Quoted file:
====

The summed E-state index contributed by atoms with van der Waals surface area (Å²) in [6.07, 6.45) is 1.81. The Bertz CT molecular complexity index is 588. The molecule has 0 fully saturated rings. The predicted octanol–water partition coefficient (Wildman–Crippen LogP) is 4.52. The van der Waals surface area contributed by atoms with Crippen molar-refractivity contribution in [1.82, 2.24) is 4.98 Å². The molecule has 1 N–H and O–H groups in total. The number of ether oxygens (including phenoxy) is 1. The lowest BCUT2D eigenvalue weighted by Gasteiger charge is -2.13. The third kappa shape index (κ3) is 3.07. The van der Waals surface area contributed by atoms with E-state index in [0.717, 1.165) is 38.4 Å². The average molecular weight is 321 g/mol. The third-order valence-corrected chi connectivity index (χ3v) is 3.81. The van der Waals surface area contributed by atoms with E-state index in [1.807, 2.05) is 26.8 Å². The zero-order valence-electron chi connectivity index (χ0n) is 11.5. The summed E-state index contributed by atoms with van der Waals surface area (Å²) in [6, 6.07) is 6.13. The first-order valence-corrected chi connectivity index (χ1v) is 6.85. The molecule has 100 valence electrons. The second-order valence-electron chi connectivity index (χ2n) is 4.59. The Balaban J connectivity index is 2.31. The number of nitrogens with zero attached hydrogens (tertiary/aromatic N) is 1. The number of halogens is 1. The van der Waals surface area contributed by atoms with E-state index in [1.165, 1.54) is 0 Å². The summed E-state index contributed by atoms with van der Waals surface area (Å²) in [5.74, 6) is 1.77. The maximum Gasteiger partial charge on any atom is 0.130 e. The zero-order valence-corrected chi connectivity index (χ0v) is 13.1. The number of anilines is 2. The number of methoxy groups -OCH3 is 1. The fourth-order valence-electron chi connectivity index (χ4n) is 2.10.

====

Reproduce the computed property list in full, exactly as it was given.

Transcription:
The summed E-state index contributed by atoms with van der Waals surface area (Å²) in [6.07, 6.45) is 1.81. The Bertz CT molecular complexity index is 588. The molecule has 0 fully saturated rings. The predicted octanol–water partition coefficient (Wildman–Crippen LogP) is 4.52. The van der Waals surface area contributed by atoms with Crippen molar-refractivity contribution in [1.82, 2.24) is 4.98 Å². The molecule has 1 N–H and O–H groups in total. The number of ether oxygens (including phenoxy) is 1. The lowest BCUT2D eigenvalue weighted by Gasteiger charge is -2.13. The third kappa shape index (κ3) is 3.07. The van der Waals surface area contributed by atoms with E-state index in [0.717, 1.165) is 38.4 Å². The average molecular weight is 321 g/mol. The third-order valence-corrected chi connectivity index (χ3v) is 3.81. The van der Waals surface area contributed by atoms with E-state index in [1.807, 2.05) is 26.8 Å². The zero-order valence-electron chi connectivity index (χ0n) is 11.5. The summed E-state index contributed by atoms with van der Waals surface area (Å²) in [6, 6.07) is 6.13. The first-order valence-corrected chi connectivity index (χ1v) is 6.85. The molecule has 100 valence electrons. The second-order valence-electron chi connectivity index (χ2n) is 4.59. The Balaban J connectivity index is 2.31. The number of nitrogens with zero attached hydrogens (tertiary/aromatic N) is 1. The number of halogens is 1. The van der Waals surface area contributed by atoms with E-state index in [1.165, 1.54) is 0 Å². The summed E-state index contributed by atoms with van der Waals surface area (Å²) in [5.74, 6) is 1.77. The maximum Gasteiger partial charge on any atom is 0.130 e. The zero-order valence-corrected chi connectivity index (χ0v) is 13.1. The number of anilines is 2. The number of methoxy groups -OCH3 is 1. The fourth-order valence-electron chi connectivity index (χ4n) is 2.10.